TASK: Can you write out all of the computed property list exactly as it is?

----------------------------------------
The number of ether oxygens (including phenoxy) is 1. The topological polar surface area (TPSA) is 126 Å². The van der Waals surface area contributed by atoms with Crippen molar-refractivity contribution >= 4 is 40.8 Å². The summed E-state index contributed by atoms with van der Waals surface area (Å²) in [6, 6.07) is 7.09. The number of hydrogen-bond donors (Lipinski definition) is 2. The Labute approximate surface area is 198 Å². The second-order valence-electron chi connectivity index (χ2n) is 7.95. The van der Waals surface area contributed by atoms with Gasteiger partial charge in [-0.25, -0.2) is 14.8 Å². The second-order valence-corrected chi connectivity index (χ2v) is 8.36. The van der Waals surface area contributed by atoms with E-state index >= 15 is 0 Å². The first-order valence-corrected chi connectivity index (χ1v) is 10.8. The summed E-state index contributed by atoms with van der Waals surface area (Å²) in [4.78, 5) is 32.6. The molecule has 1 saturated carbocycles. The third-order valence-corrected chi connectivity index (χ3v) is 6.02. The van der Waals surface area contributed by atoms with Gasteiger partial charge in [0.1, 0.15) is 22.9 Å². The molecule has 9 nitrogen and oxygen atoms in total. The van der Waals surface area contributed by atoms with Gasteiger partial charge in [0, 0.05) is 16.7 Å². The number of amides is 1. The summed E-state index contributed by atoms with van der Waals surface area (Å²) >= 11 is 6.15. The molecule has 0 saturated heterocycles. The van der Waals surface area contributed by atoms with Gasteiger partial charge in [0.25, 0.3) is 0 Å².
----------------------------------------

The number of ether oxygens (including phenoxy) is 1. The topological polar surface area (TPSA) is 126 Å². The van der Waals surface area contributed by atoms with Crippen molar-refractivity contribution >= 4 is 40.8 Å². The summed E-state index contributed by atoms with van der Waals surface area (Å²) in [6, 6.07) is 7.09. The number of hydrogen-bond donors (Lipinski definition) is 2. The Labute approximate surface area is 198 Å². The second-order valence-electron chi connectivity index (χ2n) is 7.95. The van der Waals surface area contributed by atoms with Gasteiger partial charge in [-0.25, -0.2) is 14.8 Å². The second-order valence-corrected chi connectivity index (χ2v) is 8.36. The van der Waals surface area contributed by atoms with E-state index >= 15 is 0 Å². The first-order valence-corrected chi connectivity index (χ1v) is 10.8. The summed E-state index contributed by atoms with van der Waals surface area (Å²) in [4.78, 5) is 32.6. The molecule has 1 saturated carbocycles. The third-order valence-corrected chi connectivity index (χ3v) is 6.02. The van der Waals surface area contributed by atoms with Gasteiger partial charge in [0.1, 0.15) is 22.9 Å². The molecule has 9 nitrogen and oxygen atoms in total. The van der Waals surface area contributed by atoms with Gasteiger partial charge in [0, 0.05) is 16.7 Å². The number of amides is 1. The summed E-state index contributed by atoms with van der Waals surface area (Å²) >= 11 is 6.15. The molecule has 0 saturated heterocycles. The van der Waals surface area contributed by atoms with Gasteiger partial charge in [0.25, 0.3) is 0 Å².